Simplify tax to turn start-ups into scale-ups - Prelude

Simplify tax to turn start-ups into scale-ups

Comprehensive new report tracks lifecycle of entrepreneurs and urges changes to taxes on employment, premises, investment and research

A major shake-up of the tax system is needed to turn the UK’s army of small companies into job-creating machines, a new report from the Prelude Group, the Institute of Directors and Grant Thornton argues today

Britain is very good at producing new businesses, with over 600,000 started in the last year, but is failing to help enough grow into firms with large turnovers and workforces. Part of the reason for this, the report suggests, is the UK’s punishingly complex tax system.

Britain Unlocked: A Tax Code for Global Ambition examines the lifecycle of an entrepreneur, from start-up to eventual exit, and finds the pinch points in the tax system that prevent firms from taking on more staff, moving into larger offices or pitching for bigger contracts. While each individual tax and relief may have logic behind it, the authors argue that they add up to a daunting labyrinth that many sole traders are too scared to enter.

Drawing on the experience of successful entrepreneurs, the paper suggests wide-ranging tax simplification:

  • Expand the use of reliefs which encourage investment in entrepreneurial companies by raising the cap on the Seed Enterprise Investment Scheme to £300,000, allowing the Enterprise Investment Scheme to be used for longer. In addition, lift the bar on investments by partners and family.
  • Merge Income tax and National insurance for under 60s, and show employers’ NI on pay slips
  • Raise the small business rate relief cut-off point from £15,000 to £25,000, with tapering relief on properties with a rateable value up to £50,000
  • Communicate the availability of Research and Development tax relief to more SMEs. HMRC should send one-page information sheets to be included with their other communications
  • Restore the Annual Investment Allowance to £500,000 a year. It was cut to £200,000 in January this year.
  • Allow companies to pay Corporation Tax annually rather than quarterly until their profits reach £5m, up from the current £1.5m threshold
  • Consolidate the various complex employee share schemes into one share allocation scheme. The design should be simple and easy to self-certificate.
  • Increase the annual Capital Gains Tax exemption to £50,000 to encourage entrepreneurs, with necessary anti-avoidance measures.

The paper contains case studies from entrepreneurs which illustrate the challenges faced at different stages of a company’s development. Often the problems are connected to timing or administration, rather than the tax bill itself.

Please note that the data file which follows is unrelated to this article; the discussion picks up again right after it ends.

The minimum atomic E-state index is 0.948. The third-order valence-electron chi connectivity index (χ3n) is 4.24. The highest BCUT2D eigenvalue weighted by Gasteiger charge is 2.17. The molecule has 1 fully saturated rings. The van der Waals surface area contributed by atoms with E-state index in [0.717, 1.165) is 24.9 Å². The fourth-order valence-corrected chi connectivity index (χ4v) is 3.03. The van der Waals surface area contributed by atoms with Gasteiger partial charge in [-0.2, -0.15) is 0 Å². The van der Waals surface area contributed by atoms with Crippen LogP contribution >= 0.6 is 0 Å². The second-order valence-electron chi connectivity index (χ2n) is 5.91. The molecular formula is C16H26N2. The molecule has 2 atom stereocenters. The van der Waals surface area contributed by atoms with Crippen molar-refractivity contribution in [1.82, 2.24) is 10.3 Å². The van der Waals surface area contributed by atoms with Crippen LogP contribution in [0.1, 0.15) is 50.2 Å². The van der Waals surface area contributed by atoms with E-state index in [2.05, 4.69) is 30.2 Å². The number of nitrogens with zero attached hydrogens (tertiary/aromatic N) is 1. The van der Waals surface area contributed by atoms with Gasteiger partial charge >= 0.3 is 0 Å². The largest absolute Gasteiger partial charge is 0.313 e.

Read the full report here

Duncan Cheatle, Chairman of Prelude Group, which produced the report, said:

“Depending on sector, structure, size, and many other factors, the combined effect of taxes and reliefs can have a wildly varying impact upon risk, growth and employment in different businesses. This report aims to join the dots, drawing on the experiences of 15 successful growth entrepreneurs from The Supper Club to provide a more comprehensive understanding of how the tax system influences or inhibits growth and investment, and how we can improve it.”

Stephen Herring, Head of Taxation at the Institute of Directors, said:

“Companies have a responsibility to pay into the system on which they depend for their success. At the same time, the Government should focus on creating simple and fair taxes that boost innovation and business creation. There is no such thing as a perfect system, but in this report we put forward measures which will help a wide variety of entrepreneurial businesses become job-creating machines, increasing economic growth and revenues for the Treasury.”

Jonathan Riley, Head of Tax at Grant Thornton UK LLP, said:

“A vibrant economy is one which promotes trust and integrity in markets, that unlocks sustainable growth in dynamic businesses and where people and businesses can thrive. The tax regime is very much a central component of all three of these areas. An effective and efficient system which makes it easier to pay – and collect – the appropriate levels of tax from companies of all sizes would free up resources to enable growth across the economy. This is even more important for entrepreneurial start-ups now, as we start to redesign our economy for a post-EU world.”


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